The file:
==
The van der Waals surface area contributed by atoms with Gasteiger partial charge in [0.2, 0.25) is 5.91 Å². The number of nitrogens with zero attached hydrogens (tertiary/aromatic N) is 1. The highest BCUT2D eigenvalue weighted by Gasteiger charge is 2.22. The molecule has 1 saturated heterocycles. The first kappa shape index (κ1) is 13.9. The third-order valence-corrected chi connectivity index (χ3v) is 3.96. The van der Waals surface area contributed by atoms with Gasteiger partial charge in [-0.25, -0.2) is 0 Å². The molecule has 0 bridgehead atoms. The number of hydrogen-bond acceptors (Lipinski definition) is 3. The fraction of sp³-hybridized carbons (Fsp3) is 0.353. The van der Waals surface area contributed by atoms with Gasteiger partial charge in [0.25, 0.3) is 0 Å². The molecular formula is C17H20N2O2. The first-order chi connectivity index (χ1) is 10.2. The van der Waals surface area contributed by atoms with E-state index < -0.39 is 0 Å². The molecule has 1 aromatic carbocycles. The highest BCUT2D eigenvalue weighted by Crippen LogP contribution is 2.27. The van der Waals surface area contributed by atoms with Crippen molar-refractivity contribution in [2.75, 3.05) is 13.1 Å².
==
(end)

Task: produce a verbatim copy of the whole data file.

The van der Waals surface area contributed by atoms with Gasteiger partial charge in [0.2, 0.25) is 5.91 Å². The number of nitrogens with zero attached hydrogens (tertiary/aromatic N) is 1. The highest BCUT2D eigenvalue weighted by Gasteiger charge is 2.22. The molecule has 1 saturated heterocycles. The first kappa shape index (κ1) is 13.9. The third-order valence-corrected chi connectivity index (χ3v) is 3.96. The van der Waals surface area contributed by atoms with Gasteiger partial charge in [-0.25, -0.2) is 0 Å². The molecule has 0 bridgehead atoms. The number of hydrogen-bond acceptors (Lipinski definition) is 3. The fraction of sp³-hybridized carbons (Fsp3) is 0.353. The van der Waals surface area contributed by atoms with Gasteiger partial charge in [0.25, 0.3) is 0 Å². The molecular formula is C17H20N2O2. The first-order chi connectivity index (χ1) is 10.2. The van der Waals surface area contributed by atoms with E-state index < -0.39 is 0 Å². The molecule has 1 aromatic carbocycles. The highest BCUT2D eigenvalue weighted by Crippen LogP contribution is 2.27. The van der Waals surface area contributed by atoms with Crippen molar-refractivity contribution in [2.75, 3.05) is 13.1 Å².